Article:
That’s grandson 1, looking through the door and noting how the hot coloured slabs of glass bake the light into something we can digest.
I said, ‘That’s from the door slamming.’
‘I do that. And Finny and Noah’, he says, pleased.
‘Maybe close the door a bit more softly.’
‘Maybe. Where’s all those bits of glasses from?’
‘From a bridge?’
‘Near a bridge.’
‘It’s good how that glass looks like superhero clothes.’
Then he lays his head and shoulders on the table in a dramatic gesture to show me that he is under the light, and the light is on him and he is not melting, but maybe some of his bones are melting, but luckily it doesn’t matter because they will just grow again. And we sit there together under the evening light melting.
There’s a couple outside my book shop. They are standing at the kerb looking into the boot of their car. She has lost her bag.
‘I’m looking. I’m looking.’
She has striped hair; pink, purple, white and silver and it is beautiful. Her shoes look like running shoes, and they are striped with pink, purple, white and silver.’
She says, ‘Give me the keys.’ He does. She disappears along the street. He comes into the shop. He says, ‘I’m retired now, and I have a shed full of engineering books where I spend all my time. There’s not enough time.’
He muzzles along the shelves for a while. ‘Very nice here. What made you do this then?’
‘Don’t know really.’ I have to put down Elizabeth Jolly to answer. Elizabeth Jolley has just said that old age is like flipping over pages in a book at a deafening rate and not reading any of them. I am shocked because this is true.
‘Don’t really know.’
‘Well. It’s nice here.’
Suddenly his wife blooms against the door with a sacred pink purple white and silver presence.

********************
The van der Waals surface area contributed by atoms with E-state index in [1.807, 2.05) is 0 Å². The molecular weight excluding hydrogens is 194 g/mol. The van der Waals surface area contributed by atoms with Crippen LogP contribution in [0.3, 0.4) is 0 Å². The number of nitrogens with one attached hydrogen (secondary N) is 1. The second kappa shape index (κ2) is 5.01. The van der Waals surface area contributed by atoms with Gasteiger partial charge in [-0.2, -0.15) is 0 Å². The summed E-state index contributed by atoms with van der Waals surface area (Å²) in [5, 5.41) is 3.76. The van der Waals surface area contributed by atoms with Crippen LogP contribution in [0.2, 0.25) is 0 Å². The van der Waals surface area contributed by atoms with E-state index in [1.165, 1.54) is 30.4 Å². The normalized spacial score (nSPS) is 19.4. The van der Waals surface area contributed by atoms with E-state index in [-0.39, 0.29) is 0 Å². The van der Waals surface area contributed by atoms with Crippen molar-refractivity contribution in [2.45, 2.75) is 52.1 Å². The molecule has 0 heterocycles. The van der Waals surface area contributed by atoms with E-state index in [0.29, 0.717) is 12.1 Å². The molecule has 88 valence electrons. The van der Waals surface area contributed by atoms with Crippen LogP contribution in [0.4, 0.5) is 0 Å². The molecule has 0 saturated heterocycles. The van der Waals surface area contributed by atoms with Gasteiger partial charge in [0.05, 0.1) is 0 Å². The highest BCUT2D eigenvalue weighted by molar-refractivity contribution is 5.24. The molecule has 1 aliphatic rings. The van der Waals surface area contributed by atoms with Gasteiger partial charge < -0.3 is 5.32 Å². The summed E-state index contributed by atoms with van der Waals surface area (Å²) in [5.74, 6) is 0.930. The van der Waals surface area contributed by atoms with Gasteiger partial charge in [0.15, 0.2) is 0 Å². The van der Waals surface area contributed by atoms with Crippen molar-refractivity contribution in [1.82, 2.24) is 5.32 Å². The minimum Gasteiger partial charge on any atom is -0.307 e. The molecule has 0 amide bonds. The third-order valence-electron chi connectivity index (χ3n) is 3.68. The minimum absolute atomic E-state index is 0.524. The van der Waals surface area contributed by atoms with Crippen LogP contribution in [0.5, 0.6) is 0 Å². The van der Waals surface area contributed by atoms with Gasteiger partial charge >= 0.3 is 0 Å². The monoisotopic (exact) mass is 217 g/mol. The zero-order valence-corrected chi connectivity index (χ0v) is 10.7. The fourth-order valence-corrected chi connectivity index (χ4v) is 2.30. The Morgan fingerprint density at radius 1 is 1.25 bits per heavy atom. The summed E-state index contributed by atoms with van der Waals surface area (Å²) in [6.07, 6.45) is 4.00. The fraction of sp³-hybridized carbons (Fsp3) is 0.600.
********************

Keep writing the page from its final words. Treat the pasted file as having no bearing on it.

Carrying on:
He shouts, ‘Are you lost, lady?’
‘I’ve just been over the lady’s toilets over there. I have to tell you what I saw.’
It’s cold. Her breath frosts on the door. They leave.
Yesterday at home I noticed that the windows have changed colour. I mean, the glass in the door holds different colours because it’s autumn. Maybe the light has a different angle. Maybe the temperature of the light is different. It was morning when I looked at the glass. Hot grape becomes cool rose. Thick sage thins. Hot lemon chills to its rind. Pink fades and becomes tough. I look at these pieces of glass all the time. With Elizabeth Jolley.
I went walking. It rained a bit. There is only six minutes to the edge of town. Then it’s paddocks.
On the way back through the short streets I saw the empty wheelie bins wearing their lids like yellow capes down their backs, and they sit there, mouths open drinking in rain that lands in their bin throats with tiny fast liquidy thumps.
A man is standing at the counter in the shop in front of me with Gail Godwin. I say, ‘Oh, she’s GREAT’. He asks me for Haruki Murakami because ‘He’s GREAT. Look what HE does with reality.’ I say, ‘Oh yes’. And decide to start reading Haruki Murakami. The man stands there beaming. There are no words to explain Haruki Murakami. This man has grey hair, worn long, and he wears a sapphire blue sweater and good boots.
In autumn where I live, the evenings are grey like steel and beautiful.
In autumn, unnecessary belongings start bothering decent spaces. We sort and prune like mad. I fill the green wheelie bin’s mouth with green stemmy food.
The grape vine is as yellow as a pair of bananas. Soft, and with conversations going on in black ink.
It’s not possible to keep up with autumn. The windows are an authority on what’s out there. Each colour has an opinion.
I wrote this in December 2015, when the windows were completed, but I had no image of the glass taken in the evening.